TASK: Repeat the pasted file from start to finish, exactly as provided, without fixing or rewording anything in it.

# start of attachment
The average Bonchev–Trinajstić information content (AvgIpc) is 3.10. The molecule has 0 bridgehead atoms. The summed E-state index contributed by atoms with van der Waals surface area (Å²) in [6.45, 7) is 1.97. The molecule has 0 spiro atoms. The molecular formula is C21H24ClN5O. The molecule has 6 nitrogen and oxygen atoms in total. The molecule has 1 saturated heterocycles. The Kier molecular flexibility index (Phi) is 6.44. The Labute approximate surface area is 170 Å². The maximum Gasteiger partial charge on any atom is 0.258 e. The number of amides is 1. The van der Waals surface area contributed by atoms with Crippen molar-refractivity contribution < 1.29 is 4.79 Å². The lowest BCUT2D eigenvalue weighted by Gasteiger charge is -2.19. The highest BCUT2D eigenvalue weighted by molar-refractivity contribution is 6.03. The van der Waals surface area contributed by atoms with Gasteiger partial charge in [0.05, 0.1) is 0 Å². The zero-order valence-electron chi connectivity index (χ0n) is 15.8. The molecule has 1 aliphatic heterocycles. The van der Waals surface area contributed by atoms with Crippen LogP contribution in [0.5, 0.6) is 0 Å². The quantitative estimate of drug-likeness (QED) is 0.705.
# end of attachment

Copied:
The average Bonchev–Trinajstić information content (AvgIpc) is 3.10. The molecule has 0 bridgehead atoms. The summed E-state index contributed by atoms with van der Waals surface area (Å²) in [6.45, 7) is 1.97. The molecule has 0 spiro atoms. The molecular formula is C21H24ClN5O. The molecule has 6 nitrogen and oxygen atoms in total. The molecule has 1 saturated heterocycles. The Kier molecular flexibility index (Phi) is 6.44. The Labute approximate surface area is 170 Å². The maximum Gasteiger partial charge on any atom is 0.258 e. The number of amides is 1. The van der Waals surface area contributed by atoms with Crippen molar-refractivity contribution < 1.29 is 4.79 Å². The lowest BCUT2D eigenvalue weighted by Gasteiger charge is -2.19. The highest BCUT2D eigenvalue weighted by molar-refractivity contribution is 6.03. The van der Waals surface area contributed by atoms with Gasteiger partial charge in [0.05, 0.1) is 0 Å². The zero-order valence-electron chi connectivity index (χ0n) is 15.8. The molecule has 1 aliphatic heterocycles. The van der Waals surface area contributed by atoms with Crippen LogP contribution in [0.5, 0.6) is 0 Å². The quantitative estimate of drug-likeness (QED) is 0.705.